Despite being prepared, there's always a chance that a crisis has left you in a situation where scavenging is your only option. Perhaps you were caught unawares in an unfamiliar city, or a natural disaster has cut you off from your supplies and your home. To me, a survivalist mentality means being adaptable and always having a plan B. Or C. Because in a crisis you never know what could happen, there are literally too many what if scenarios to prepare for.

Which means you're probably going to need to scavenge for supplies.

But remember. Scavenging isn't looting. I understand of course that "stealing is stealing" but for me, I'm not planning to rob people who have had their homes devastated by the crisis. Looters are after cash, jewelry, and may even walk off with your big-screen television. That's not ok. But I do believe things get a little grey here. You are technically stealing, but I justify it by only taking the things I need to keep my family alive. I simply want to increase our chances of survival. With two caveats.

  • Only ever take as much as you need.
  • Only ever take what won't be missed.

Make a plan for scavenging

This is critical. You can't simply wander into people's homes, so before you do anything consider what supplies you actually need, where you're most likely to find them, and make a plan for getting them out. Otherwise you'll waste time and put your survival group at unnecessary risk.

In a crisis many people will be scared, frightened, and more apt to shoot first and ask questions later. They've seen looters come and go, and in their eyes, you look much the same. So, take a cautious approach. Send a scout to sit and watch what's happening in the building you plan to scavenge. Are there people? Are there defenses? Are there any obstacles that could cause a problem in getting in and out fast?

Once you've decided it's worth the risk, send in at least two people. They should have backpacks to carry out the supplies you've scavenged, but also ensure they're armed, just in case. You never know what kind of trouble you're walking into, even if it's been scouted. I'd also recommend having a tactical flashlight, and a small pry bar to open any locked doors. Then it's just a matter of getting what you came for and getting back to the safety of your base as fast as possible.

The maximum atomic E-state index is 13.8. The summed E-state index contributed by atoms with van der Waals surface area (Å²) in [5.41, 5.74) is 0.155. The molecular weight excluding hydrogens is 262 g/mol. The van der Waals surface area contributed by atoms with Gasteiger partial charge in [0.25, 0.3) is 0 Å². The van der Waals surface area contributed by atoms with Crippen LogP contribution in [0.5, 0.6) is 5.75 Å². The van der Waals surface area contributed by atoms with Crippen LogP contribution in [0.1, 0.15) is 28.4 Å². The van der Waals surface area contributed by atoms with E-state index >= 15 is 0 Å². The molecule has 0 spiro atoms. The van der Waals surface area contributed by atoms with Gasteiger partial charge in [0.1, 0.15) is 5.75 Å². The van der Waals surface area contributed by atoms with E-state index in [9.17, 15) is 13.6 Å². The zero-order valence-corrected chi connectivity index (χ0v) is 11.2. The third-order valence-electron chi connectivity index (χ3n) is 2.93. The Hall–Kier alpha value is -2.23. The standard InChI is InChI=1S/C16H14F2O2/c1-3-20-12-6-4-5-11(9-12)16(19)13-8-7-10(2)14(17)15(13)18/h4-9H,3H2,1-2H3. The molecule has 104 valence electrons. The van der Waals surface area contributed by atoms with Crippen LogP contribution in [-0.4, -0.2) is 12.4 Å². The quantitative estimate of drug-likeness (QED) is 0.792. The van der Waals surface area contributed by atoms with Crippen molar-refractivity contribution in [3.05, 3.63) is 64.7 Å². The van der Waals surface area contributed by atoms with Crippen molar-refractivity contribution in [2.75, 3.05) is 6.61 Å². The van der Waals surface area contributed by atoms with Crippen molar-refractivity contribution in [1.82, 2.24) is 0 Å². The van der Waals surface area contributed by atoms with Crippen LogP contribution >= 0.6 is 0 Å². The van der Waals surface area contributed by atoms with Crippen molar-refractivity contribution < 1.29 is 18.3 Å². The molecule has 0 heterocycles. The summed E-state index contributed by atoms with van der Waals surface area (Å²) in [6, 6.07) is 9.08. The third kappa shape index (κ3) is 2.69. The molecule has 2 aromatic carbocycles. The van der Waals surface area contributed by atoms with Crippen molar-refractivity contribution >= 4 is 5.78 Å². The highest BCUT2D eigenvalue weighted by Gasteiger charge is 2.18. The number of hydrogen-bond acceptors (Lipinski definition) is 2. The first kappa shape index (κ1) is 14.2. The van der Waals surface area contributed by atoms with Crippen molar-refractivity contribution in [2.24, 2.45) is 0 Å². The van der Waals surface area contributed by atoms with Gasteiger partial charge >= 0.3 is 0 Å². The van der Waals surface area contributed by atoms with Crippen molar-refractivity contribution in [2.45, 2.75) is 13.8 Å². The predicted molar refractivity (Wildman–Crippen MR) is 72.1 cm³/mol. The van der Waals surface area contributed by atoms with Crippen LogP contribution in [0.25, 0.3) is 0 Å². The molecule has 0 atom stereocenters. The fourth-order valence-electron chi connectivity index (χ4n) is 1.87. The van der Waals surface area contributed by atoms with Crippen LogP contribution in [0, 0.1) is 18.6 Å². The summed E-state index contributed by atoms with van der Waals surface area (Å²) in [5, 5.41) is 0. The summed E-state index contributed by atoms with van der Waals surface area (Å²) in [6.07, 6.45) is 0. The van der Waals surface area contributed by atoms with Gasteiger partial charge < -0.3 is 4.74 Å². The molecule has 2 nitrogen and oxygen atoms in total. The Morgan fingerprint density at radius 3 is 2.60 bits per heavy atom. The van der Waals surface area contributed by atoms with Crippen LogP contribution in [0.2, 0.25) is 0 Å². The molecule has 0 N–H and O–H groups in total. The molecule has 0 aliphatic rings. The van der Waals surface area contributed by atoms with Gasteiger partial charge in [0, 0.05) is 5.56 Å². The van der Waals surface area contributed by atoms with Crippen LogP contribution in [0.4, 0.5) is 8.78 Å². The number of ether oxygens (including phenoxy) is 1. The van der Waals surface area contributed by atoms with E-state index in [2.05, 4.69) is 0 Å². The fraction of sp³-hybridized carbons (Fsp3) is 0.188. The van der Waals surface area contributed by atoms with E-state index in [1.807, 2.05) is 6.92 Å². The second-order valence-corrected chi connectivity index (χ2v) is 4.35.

Where to actually start scavenging?

The list of places you can scavenge is almost endless, but there's a few I'd be starting with.

The Marina. Boats are usually well-equipped with a few days food and water, and any that have been left abandoned may not yet have been picked over yet. You can find emergency rations, water, communications gear, batteries and spare gas. Most will also have fishing gear, and if you're lucky you will also find some flares and perhaps even a gun.

Schools. In the office you'll find well-equipped first aid supplies and depending on the classes available in the school there'll be good tools in the shop classes. If the cafeteria hasn't already been cleaned out check there for any long-life products and do some exploring in the janitor's cupboards as you may find a hidden stash of food. Oh, and while you're at it pop open the lockers for snacks, and don't forget to check all the offices and drawers in the teacher's lounge.

Self-storage yards. If you need gear and you can't get to a mall or a retail shop, this is a potential lottery. I say lottery, as your success will depend on your ability to open and rummage through each storage unit fast, and it has a lot to do with luck. You never know what's inside each. Of course, it's unlikely you'll find food here, instead look for camping gear and equipment, hunting gear, and perhaps even old rifles or guns.

Churches. I may go to hell for writing this but there's many potential supplies inside, especially if the church has a program of donating to the needy. You could find blankets and donated clothes, tinned food and non-perishables, and much more, depending on your church. Mine has a kitchen that's pretty well stocked with things like UHT milk and biscuits, and there's a garage with a generator and some small pieces of equipment from the events we host there.

Warehouses and distribution centers. I'd almost recommend skipping local grocers and supermarkets entirely, as you'll be fighting with the crowds and (in my experience) the shelves will be stripped bare in a day or two. So, unless you get in fast, you want to be heading out to the industrial estates. Warehouses and distribution centers that load and send the trucks into the supermarket is where you'll find the motherload of food and perishables, I'd be checking the trucks as well as the pallets in the warehouse to see what's what.

Scavenging after a crisis is a highly touchy subject. Some people believe it's completely wrong, while others are actively seeking to use this in their disaster planning. In my opinion I see it as a risky endeavor, that you should only ever use as a last resort. It's far better to be organized now and not have to do supply runs for basic things in a crisis. But remember that it's a crisis. Things will not go as planned and you may find yourself needing to venture out to scavenge. Do it smart, and only ever take what you need, nothing more.

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